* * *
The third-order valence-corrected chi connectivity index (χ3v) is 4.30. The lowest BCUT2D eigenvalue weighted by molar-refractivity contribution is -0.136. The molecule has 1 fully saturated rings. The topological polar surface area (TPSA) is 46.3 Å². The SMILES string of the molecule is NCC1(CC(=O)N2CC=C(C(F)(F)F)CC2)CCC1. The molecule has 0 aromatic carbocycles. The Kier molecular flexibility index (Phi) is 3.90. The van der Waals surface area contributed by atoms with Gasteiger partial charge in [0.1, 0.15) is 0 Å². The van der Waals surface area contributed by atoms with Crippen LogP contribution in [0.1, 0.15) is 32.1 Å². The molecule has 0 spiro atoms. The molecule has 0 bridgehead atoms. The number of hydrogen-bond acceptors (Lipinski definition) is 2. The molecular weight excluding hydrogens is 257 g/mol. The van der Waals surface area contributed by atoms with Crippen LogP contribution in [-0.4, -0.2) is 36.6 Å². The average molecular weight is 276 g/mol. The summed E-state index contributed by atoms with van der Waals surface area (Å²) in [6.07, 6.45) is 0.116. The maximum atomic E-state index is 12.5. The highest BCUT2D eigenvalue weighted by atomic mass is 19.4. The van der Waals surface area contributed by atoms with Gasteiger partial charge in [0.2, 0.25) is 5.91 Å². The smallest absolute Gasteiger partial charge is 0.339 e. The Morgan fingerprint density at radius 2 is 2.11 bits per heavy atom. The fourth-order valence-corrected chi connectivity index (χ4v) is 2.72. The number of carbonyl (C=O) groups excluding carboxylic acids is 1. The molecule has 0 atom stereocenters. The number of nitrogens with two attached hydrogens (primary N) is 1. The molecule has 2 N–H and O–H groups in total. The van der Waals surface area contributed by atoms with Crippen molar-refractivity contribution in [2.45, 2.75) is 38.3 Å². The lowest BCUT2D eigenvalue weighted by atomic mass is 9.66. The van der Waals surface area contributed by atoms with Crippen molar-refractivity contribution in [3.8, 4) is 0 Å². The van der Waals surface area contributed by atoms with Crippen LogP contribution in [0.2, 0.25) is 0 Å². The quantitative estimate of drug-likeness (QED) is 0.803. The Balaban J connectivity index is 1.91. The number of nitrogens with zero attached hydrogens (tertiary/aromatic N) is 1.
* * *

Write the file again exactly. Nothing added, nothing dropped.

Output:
The third-order valence-corrected chi connectivity index (χ3v) is 4.30. The lowest BCUT2D eigenvalue weighted by molar-refractivity contribution is -0.136. The molecule has 1 fully saturated rings. The topological polar surface area (TPSA) is 46.3 Å². The SMILES string of the molecule is NCC1(CC(=O)N2CC=C(C(F)(F)F)CC2)CCC1. The molecule has 0 aromatic carbocycles. The Kier molecular flexibility index (Phi) is 3.90. The van der Waals surface area contributed by atoms with Gasteiger partial charge in [0.1, 0.15) is 0 Å². The van der Waals surface area contributed by atoms with Crippen LogP contribution in [0.1, 0.15) is 32.1 Å². The molecule has 0 spiro atoms. The molecule has 0 bridgehead atoms. The number of hydrogen-bond acceptors (Lipinski definition) is 2. The molecular weight excluding hydrogens is 257 g/mol. The van der Waals surface area contributed by atoms with Crippen LogP contribution in [-0.4, -0.2) is 36.6 Å². The average molecular weight is 276 g/mol. The summed E-state index contributed by atoms with van der Waals surface area (Å²) in [6.07, 6.45) is 0.116. The maximum atomic E-state index is 12.5. The highest BCUT2D eigenvalue weighted by atomic mass is 19.4. The van der Waals surface area contributed by atoms with Gasteiger partial charge in [0.2, 0.25) is 5.91 Å². The smallest absolute Gasteiger partial charge is 0.339 e. The Morgan fingerprint density at radius 2 is 2.11 bits per heavy atom. The fourth-order valence-corrected chi connectivity index (χ4v) is 2.72. The number of carbonyl (C=O) groups excluding carboxylic acids is 1. The molecule has 0 atom stereocenters. The number of nitrogens with two attached hydrogens (primary N) is 1. The molecule has 2 N–H and O–H groups in total. The van der Waals surface area contributed by atoms with Crippen molar-refractivity contribution in [2.45, 2.75) is 38.3 Å². The lowest BCUT2D eigenvalue weighted by atomic mass is 9.66. The van der Waals surface area contributed by atoms with Crippen molar-refractivity contribution in [3.8, 4) is 0 Å². The van der Waals surface area contributed by atoms with Crippen LogP contribution in [0.2, 0.25) is 0 Å². The quantitative estimate of drug-likeness (QED) is 0.803. The Balaban J connectivity index is 1.91. The number of nitrogens with zero attached hydrogens (tertiary/aromatic N) is 1.